* Gradual warming trend likely this week, a string of 40s, the mercury topping 50 as by late week.
* Next chance of a rain/snow mix: late Thursday into Friday morning, potential for a coating to 1" of slush (which should melt within a few hours of falling).
* Saturday: probably the nicer, drier day of the weekend with some sunshine, highs in the low 50s.
* More rain possible Sunday.
* Mississippi River forecast to crest Wednesday in St. Paul, a little over 2 feet above major flood state.
Flooding Underway In St. Paul. This is St. Paul's Upper Landing - click here to see an assortment of webcams in St. Paul, courtesy of the city of St. Paul. Harriet Island is now (partially) underwater, along with Warner Road. An initial crest is likely on the Mississippi River within 48-72 hours.
Latest Flood Forecast. Click here to see NOAA's latest prediction for St. Paul - looks like a crest a little over a foot higher than current (rising) levels by Wednesday.
Thursday Night Slush? Models are predicting nearly a third of an inch (liquid) late Thursday into early Friday, temperatures aloft potentially cold enough for a rain/snow mix. As much as an inch of slush is possible - anything that falls will probably melt on contact. If we do pick up an inch of slush we'll have the dubious distinction of living through the 4th snowiest winter in modern-day records.
A Cold Sunday Rain? Disclaimer and meteorological caveat: it's early to be talking about Sunday weather. But yes, I'm living for the weekend, like just about everyone else - so why not take a peek into the not-too-distant future? Saturday looks dry with highs topping 50. There may be enough cold (dry) air in place for a rain/snow mix over parts of central Minnesota - probably (mostly) rain in the Twin Cities. With highs in the upper 30s to low 40s I don't expect any significant accumulation right now. Stay tuned...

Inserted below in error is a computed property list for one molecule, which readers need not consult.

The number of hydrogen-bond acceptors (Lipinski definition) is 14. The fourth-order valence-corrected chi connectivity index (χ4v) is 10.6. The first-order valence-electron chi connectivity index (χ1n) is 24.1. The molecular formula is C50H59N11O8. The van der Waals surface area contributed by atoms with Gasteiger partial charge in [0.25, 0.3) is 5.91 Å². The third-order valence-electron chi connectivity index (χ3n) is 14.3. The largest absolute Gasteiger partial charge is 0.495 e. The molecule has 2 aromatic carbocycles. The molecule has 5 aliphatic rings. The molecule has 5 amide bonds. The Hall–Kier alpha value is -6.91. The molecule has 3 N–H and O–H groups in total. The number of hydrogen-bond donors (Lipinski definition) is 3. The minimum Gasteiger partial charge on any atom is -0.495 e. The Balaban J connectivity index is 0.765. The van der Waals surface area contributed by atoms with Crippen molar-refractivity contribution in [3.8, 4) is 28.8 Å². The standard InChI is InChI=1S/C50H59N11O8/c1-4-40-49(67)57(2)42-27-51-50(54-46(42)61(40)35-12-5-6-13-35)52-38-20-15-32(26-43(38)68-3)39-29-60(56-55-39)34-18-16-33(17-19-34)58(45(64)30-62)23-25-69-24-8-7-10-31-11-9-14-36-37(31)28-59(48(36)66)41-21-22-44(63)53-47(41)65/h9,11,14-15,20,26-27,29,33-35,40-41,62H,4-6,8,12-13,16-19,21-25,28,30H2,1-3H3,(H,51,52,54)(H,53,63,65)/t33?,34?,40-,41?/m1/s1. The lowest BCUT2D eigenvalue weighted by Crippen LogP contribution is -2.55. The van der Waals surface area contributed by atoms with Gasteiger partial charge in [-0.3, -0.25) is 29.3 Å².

Understanding The Dangers Of Radiation. In light of what's happening in Japan I thought it might be timely to find an article (in this case an "infographic") that explains the effects of radiation on the human body. Here is an excerpt from greenupgrader.com: "Recent fluctuating reports that dangerous levels of radiation have been detected in Japanese food and water have many people concerned. The Fukushima explosion is the worst nuclear disaster in Japan since World War II. This situation comes on the heels of—not one, but two—natural disasters, and the in the midst of this crisis, questions undoubtedly arise about the safety of radiation exposure."
Double "Moonbow". We're all familiar with rainbows - white sunlight refracted (bent) by billions of tiny, prism-like ice crystals into the colors of the rainbow. The same thing is possible with moonlight, although exceptionally rare. This remarkable example (courtesy of spaceweather.com) was captured by Ethan Tweedie in Hawaii on March 24: "I have been trying to get an image of the illusive Moonbow for a long time. This evening on the way back from the Volcano there it was!! It was cold, windy and raining but I toughed it out. After getting some images the CF card failed and all the pictures were gone. Undaunted I dug into my camera bag and pulled another card! I had just enough time to get two pictures off before it disapeared!!! Here is what I got!!!"
Stunted Spring. 34 on March 27? That's 12 degrees cooler than average. The mercury only recovered to 27 at Alexandria, after waking up to a nippy 6 (above). 3" of snow on the ground - that should be down to zero by Thursday or Friday.
Paul's Conservation Minnesota Outlook for the Twin Cities and all of Minnesota:
Greensburg, Kansas F-5. This is a Doppler radar image taken May 4, 2007, showing the 1-2 mile wide tornado that leveled the town of Greensburg. Usually the tornado circulation is too small to actually show up on radar - not this time. Look carefully: the donut-shaped swirl in the lower left of the cell is the actual tornado.